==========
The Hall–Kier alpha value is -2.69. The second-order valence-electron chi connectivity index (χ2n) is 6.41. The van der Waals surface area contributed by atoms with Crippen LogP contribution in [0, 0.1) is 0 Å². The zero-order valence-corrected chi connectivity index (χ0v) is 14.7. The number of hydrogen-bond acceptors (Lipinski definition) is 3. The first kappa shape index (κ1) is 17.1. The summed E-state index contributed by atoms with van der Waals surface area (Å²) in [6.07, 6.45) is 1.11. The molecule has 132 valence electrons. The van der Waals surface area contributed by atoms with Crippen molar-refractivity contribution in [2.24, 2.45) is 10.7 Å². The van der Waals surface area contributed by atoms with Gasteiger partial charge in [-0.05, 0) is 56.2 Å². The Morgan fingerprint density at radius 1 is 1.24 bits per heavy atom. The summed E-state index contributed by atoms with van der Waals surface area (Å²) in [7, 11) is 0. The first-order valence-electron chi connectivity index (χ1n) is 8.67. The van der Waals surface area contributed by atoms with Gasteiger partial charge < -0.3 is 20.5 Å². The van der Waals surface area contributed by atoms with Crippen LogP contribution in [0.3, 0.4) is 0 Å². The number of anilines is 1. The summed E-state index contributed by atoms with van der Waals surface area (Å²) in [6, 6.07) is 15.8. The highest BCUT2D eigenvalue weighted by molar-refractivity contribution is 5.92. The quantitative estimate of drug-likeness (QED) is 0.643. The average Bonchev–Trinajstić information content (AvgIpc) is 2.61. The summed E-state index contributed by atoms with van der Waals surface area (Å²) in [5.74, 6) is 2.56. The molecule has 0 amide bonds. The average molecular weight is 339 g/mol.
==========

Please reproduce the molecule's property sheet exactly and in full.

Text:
The Hall–Kier alpha value is -2.69. The second-order valence-electron chi connectivity index (χ2n) is 6.41. The van der Waals surface area contributed by atoms with Crippen LogP contribution in [0, 0.1) is 0 Å². The zero-order valence-corrected chi connectivity index (χ0v) is 14.7. The number of hydrogen-bond acceptors (Lipinski definition) is 3. The first kappa shape index (κ1) is 17.1. The summed E-state index contributed by atoms with van der Waals surface area (Å²) in [6.07, 6.45) is 1.11. The molecule has 132 valence electrons. The van der Waals surface area contributed by atoms with Crippen molar-refractivity contribution in [2.24, 2.45) is 10.7 Å². The van der Waals surface area contributed by atoms with Gasteiger partial charge in [-0.05, 0) is 56.2 Å². The Morgan fingerprint density at radius 1 is 1.24 bits per heavy atom. The summed E-state index contributed by atoms with van der Waals surface area (Å²) in [7, 11) is 0. The first-order valence-electron chi connectivity index (χ1n) is 8.67. The van der Waals surface area contributed by atoms with Gasteiger partial charge < -0.3 is 20.5 Å². The van der Waals surface area contributed by atoms with Crippen LogP contribution in [0.3, 0.4) is 0 Å². The number of anilines is 1. The summed E-state index contributed by atoms with van der Waals surface area (Å²) in [6, 6.07) is 15.8. The highest BCUT2D eigenvalue weighted by molar-refractivity contribution is 5.92. The quantitative estimate of drug-likeness (QED) is 0.643. The average Bonchev–Trinajstić information content (AvgIpc) is 2.61. The summed E-state index contributed by atoms with van der Waals surface area (Å²) in [5.74, 6) is 2.56. The molecule has 0 amide bonds. The average molecular weight is 339 g/mol.